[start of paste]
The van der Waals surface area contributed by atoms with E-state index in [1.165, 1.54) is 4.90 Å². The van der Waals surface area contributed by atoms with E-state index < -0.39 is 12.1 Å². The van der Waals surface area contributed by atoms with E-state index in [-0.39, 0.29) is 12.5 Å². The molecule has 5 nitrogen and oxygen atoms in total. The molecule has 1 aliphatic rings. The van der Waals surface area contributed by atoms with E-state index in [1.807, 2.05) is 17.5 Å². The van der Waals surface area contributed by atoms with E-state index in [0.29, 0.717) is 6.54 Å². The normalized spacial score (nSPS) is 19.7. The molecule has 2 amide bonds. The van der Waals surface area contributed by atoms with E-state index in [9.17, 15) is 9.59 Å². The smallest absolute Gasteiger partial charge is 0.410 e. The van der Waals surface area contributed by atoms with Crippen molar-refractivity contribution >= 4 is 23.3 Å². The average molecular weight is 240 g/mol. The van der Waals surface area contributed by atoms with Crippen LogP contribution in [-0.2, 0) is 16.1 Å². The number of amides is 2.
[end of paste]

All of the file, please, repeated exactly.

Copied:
The van der Waals surface area contributed by atoms with E-state index in [1.165, 1.54) is 4.90 Å². The van der Waals surface area contributed by atoms with E-state index < -0.39 is 12.1 Å². The van der Waals surface area contributed by atoms with E-state index in [-0.39, 0.29) is 12.5 Å². The molecule has 5 nitrogen and oxygen atoms in total. The molecule has 1 aliphatic rings. The van der Waals surface area contributed by atoms with E-state index in [1.807, 2.05) is 17.5 Å². The van der Waals surface area contributed by atoms with E-state index in [0.29, 0.717) is 6.54 Å². The normalized spacial score (nSPS) is 19.7. The molecule has 2 amide bonds. The van der Waals surface area contributed by atoms with E-state index in [9.17, 15) is 9.59 Å². The smallest absolute Gasteiger partial charge is 0.410 e. The van der Waals surface area contributed by atoms with Crippen molar-refractivity contribution >= 4 is 23.3 Å². The average molecular weight is 240 g/mol. The van der Waals surface area contributed by atoms with Crippen LogP contribution in [-0.2, 0) is 16.1 Å². The number of amides is 2.